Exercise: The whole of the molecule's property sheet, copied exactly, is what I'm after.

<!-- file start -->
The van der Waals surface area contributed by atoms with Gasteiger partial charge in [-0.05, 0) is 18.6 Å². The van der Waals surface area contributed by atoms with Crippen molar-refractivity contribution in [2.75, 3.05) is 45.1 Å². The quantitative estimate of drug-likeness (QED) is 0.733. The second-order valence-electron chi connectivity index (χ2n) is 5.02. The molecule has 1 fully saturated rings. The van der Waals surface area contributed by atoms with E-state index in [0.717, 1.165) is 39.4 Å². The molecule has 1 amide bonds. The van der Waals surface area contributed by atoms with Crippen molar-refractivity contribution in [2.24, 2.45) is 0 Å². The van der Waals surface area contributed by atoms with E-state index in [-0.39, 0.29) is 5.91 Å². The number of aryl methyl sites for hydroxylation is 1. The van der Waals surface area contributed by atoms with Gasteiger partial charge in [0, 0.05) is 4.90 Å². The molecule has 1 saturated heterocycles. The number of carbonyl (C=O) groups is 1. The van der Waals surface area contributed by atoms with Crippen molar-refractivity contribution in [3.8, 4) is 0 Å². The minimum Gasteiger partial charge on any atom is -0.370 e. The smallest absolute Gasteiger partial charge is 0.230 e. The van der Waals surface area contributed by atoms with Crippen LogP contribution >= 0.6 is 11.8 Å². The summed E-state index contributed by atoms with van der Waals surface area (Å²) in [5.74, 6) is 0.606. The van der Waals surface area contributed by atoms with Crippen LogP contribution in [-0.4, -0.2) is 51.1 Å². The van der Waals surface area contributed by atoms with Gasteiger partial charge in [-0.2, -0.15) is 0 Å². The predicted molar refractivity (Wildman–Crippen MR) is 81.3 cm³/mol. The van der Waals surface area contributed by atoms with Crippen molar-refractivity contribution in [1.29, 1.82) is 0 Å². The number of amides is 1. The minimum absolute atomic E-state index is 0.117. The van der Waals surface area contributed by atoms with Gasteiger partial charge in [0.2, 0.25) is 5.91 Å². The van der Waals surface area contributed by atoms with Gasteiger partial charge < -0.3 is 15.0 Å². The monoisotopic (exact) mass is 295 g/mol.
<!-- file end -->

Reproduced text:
The van der Waals surface area contributed by atoms with Gasteiger partial charge in [-0.05, 0) is 18.6 Å². The van der Waals surface area contributed by atoms with Crippen molar-refractivity contribution in [2.75, 3.05) is 45.1 Å². The quantitative estimate of drug-likeness (QED) is 0.733. The second-order valence-electron chi connectivity index (χ2n) is 5.02. The molecule has 1 fully saturated rings. The van der Waals surface area contributed by atoms with E-state index in [0.717, 1.165) is 39.4 Å². The molecule has 1 amide bonds. The van der Waals surface area contributed by atoms with Crippen molar-refractivity contribution in [2.24, 2.45) is 0 Å². The van der Waals surface area contributed by atoms with E-state index in [-0.39, 0.29) is 5.91 Å². The number of aryl methyl sites for hydroxylation is 1. The van der Waals surface area contributed by atoms with Gasteiger partial charge in [0, 0.05) is 4.90 Å². The molecule has 1 saturated heterocycles. The number of carbonyl (C=O) groups is 1. The van der Waals surface area contributed by atoms with Crippen molar-refractivity contribution in [3.8, 4) is 0 Å². The minimum Gasteiger partial charge on any atom is -0.370 e. The smallest absolute Gasteiger partial charge is 0.230 e. The van der Waals surface area contributed by atoms with Crippen LogP contribution >= 0.6 is 11.8 Å². The summed E-state index contributed by atoms with van der Waals surface area (Å²) in [5.74, 6) is 0.606. The van der Waals surface area contributed by atoms with Crippen LogP contribution in [-0.4, -0.2) is 51.1 Å². The van der Waals surface area contributed by atoms with Gasteiger partial charge in [-0.2, -0.15) is 0 Å². The predicted molar refractivity (Wildman–Crippen MR) is 81.3 cm³/mol. The van der Waals surface area contributed by atoms with Crippen molar-refractivity contribution in [1.29, 1.82) is 0 Å². The number of amides is 1. The minimum absolute atomic E-state index is 0.117. The van der Waals surface area contributed by atoms with Gasteiger partial charge in [0.2, 0.25) is 5.91 Å². The van der Waals surface area contributed by atoms with Gasteiger partial charge < -0.3 is 15.0 Å². The monoisotopic (exact) mass is 295 g/mol.